What You’ll Need:
Paper Doilies (4″ – 5″)
Embroidery floss (you can also use plain, old string, bakers twine or waxed string)
Gold foil seals ( 1/2″ diameter)
Heart shaped craft punch
Tiny whole punch
Resources: Doilies, floss, and paper are available at most craft stores. Gold seals can be found at office supply stores.
For this garland, you’ll be creating three separate strands. When it’s time to hang them, they’ll be joined together to create the garland.
Gold Seal Strand:
1.Cut a piece of embroidery floss to the desired length and tie a knot at each end.
2. Start at one end of the floss, and stick two of the foil seals back to back with the floss running between. Repeat every three or four inches until you reach the end. (see figure 1)
1. Take a sheet of decorative paper and punch out your hearts using your craft punch. (for a 6 ft garland, I punched out 25 – 30 hearts). Punch a hole using a tiny paper punch in the top right or left side of each heart. (see figure 2)
2. Cut a piece of embroidery floss to the desired length and tie a knot on one end.
3. Take one of your paper hearts and thread the floss through the punched hole. Slide the heart to the knot at the end. (see figure 3)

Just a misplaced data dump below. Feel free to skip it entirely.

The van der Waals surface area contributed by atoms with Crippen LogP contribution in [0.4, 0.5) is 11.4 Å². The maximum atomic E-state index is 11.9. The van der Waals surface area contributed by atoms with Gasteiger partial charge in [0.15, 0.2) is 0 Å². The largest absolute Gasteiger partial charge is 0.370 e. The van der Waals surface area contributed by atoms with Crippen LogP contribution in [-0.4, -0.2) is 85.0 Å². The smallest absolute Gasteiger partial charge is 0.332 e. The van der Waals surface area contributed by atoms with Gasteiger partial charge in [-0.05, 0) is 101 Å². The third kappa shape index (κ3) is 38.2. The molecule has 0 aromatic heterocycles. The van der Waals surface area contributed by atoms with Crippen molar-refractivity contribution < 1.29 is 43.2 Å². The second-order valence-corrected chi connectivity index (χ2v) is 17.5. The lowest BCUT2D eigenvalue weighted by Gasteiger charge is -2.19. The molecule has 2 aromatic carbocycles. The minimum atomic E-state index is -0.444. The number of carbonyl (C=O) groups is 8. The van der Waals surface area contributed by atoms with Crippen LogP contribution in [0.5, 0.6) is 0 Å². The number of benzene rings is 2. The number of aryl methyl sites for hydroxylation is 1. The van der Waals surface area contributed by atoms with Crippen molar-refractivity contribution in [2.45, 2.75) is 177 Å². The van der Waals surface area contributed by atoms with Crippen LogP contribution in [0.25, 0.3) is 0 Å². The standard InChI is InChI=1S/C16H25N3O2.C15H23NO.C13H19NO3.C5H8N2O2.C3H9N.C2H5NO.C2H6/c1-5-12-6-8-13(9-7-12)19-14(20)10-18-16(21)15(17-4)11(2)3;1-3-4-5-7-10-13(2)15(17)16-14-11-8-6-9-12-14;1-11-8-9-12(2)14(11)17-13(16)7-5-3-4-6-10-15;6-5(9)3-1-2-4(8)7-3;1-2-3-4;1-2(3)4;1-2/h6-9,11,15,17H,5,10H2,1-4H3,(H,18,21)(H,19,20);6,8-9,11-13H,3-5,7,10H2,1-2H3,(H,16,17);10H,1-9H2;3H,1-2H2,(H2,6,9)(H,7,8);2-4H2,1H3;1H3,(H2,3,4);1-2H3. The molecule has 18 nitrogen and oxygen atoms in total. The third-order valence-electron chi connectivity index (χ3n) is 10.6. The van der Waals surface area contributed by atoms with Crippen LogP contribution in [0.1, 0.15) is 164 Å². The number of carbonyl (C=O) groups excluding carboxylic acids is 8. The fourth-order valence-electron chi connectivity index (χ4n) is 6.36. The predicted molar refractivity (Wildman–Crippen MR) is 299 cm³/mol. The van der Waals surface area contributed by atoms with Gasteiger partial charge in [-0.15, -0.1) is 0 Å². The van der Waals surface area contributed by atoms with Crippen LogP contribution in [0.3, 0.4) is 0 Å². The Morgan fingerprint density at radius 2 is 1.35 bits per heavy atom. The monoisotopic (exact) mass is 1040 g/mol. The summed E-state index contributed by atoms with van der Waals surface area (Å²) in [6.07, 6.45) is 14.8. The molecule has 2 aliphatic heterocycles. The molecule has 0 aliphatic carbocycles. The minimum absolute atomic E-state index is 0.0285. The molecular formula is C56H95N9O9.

4. Tie another knot three inches down the line, slide another heart down the floss until you reach the knot. Repeat the knots and hearts until you reach the end of the floss and knot once more.
Doily Flower Strand:
1. Put your pencil erasure in the center of one of your paper doilies. Fold the doily towards the pencil point. (see figure 4)
2. Remove the doily from the end of the pencil, keeping it pinched between your fingers. Fold the petals outward. (see figure 5)
3. Repeat steps one and two and create enough flowers for your garland. (I made 12 flowers for a six foot garland).
5. Cut a piece of embroidery floss to the desired length and tie a knot on each end.
6. About 4 inches from one end of your floss, tie a loose knot, leaving an opening about 1/2′ wide. (see figure 6)
7. Slip the open knot over the point of one of your flowers, then pull the knot tightly closed. Tie a second knot to secure the flower. (see figure 7)
8. Continue down the floss, attaching a flower every five inches until you reach the end.
Joining the Strands:
The strands can easily get tangled, so it’s best to wait to join them until you’re ready to hang them. I suggest until then, keep them wrapped around a paper towel tube or cardboard scrap.
To join them, just gather one (or two) of each strand and knot this grouping at both ends.
You can use these garlands to trim a table, mantle, window, or any architectural element.
What it cost:
Embroidery floss: $.33 (which was enough to make 3 strands)
Paper $.79 – $1.79 per sheet
Doilies $2.39 (for a pack of 50)
Gold Seals $1.99 for 100
Thanks so much, Laurie, for another great project!
You've never seen silk flowers look this good.